Boy Beats AFM to Return to Baseball

For Bryson Ackermann of Pittsburgh, PA, baseball has always been his passion. Now 9 years old, Bryson was kept from his team for the last few years. According to KDKA 2 (CBS Pittsburgh), this was because Bryson was battling a formidable opponent: acute flaccid myelitis (AFM), a neurological condition which affects the brain’s gray matter. 

Bryson’s Story

In 2018, Bryson was first diagnosed with AFM. According to his father Jeff, Bryson was unable to even hold his head up independently. After his diagnosis, Bryson required various assistance, such as mobility assistance (wheelchair). Additionally, Bryson struggled with breathing and swallowing, as well as bodily paralysis. At one point, explains Jeff, Bryson even required a tracheotomy. This procedure is used to enhance breathing when the capacity to breathe is somehow blocked or reduced.

Now, Bryson is back on the baseball field. His position? First base. Over the last year, Jeff and Bryson have been practicing to help Bryson regain his strength. The boy even got some advice from former MLB pitcher Matt Clement, which has helped him learn to throw and catch more effectively.

Most recently, Bryson competed in an All-Star tournament and finally had the opportunity to have fun again doing what he enjoys most. 

Acute Flaccid Myelitis (AFM)

Acute flaccid myelitis (AFM) is an uncommon, but often serious, neurological condition which affects the nervous system and gray matter. As a result, patients often experience weak muscles and weak or absent reflexes. In around 90% of diagnoses, patients with AFM are children. Doctors are not sure exactly what causes AFM. However, viral infections are thought to play a role. Symptoms of AFM often come on suddenly. When these appear, symptoms include:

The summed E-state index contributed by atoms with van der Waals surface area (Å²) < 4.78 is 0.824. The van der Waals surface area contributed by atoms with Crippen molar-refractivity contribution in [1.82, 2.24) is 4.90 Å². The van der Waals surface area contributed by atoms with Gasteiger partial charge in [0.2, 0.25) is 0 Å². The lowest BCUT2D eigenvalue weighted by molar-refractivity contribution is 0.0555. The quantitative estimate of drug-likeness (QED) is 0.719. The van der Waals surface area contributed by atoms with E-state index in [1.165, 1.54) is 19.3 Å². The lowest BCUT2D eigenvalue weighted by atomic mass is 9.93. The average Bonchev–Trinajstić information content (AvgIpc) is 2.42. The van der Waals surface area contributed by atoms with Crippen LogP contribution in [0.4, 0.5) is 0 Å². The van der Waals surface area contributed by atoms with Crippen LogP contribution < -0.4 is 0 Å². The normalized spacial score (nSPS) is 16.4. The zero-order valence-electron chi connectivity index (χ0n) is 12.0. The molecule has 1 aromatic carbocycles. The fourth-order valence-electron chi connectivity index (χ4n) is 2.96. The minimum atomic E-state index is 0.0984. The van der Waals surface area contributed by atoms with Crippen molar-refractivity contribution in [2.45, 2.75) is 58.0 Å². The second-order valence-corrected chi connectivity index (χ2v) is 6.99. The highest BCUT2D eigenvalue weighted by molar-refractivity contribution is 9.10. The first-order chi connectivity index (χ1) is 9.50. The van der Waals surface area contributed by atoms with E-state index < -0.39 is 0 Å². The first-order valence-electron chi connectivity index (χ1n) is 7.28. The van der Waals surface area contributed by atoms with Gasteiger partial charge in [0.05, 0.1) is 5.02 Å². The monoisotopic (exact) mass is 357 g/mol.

• Arm and leg weakness
  • Loss of weakness and muscle tone
  • Drooping eyelids and/or difficulty moving the eyes
  • Difficulty swallowing or speaking (as well as slurred speech)
  • Facial weakness or drooping
  • Arm, leg, back, or neck pain
  • Respiratory failure (in rare cases)
  • Blood pressure instability (in rare cases)
  • Numbness or tingling (in rare cases) 

If your child is presenting with any of the above symptoms, please visit your medical provider right away. While there is no specific treatment for AFM, doctors may enact a variety of interventions.

Jessica Lynn

Jessica Lynn

Jessica Lynn has an educational background in writing and marketing. She firmly believes in the power of writing in amplifying voices, and looks forward to doing so for the rare disease community.

Share this post

Share on facebook
Share on google
Share on twitter
Share on linkedin
Share on pinterest
Share on print
Share on email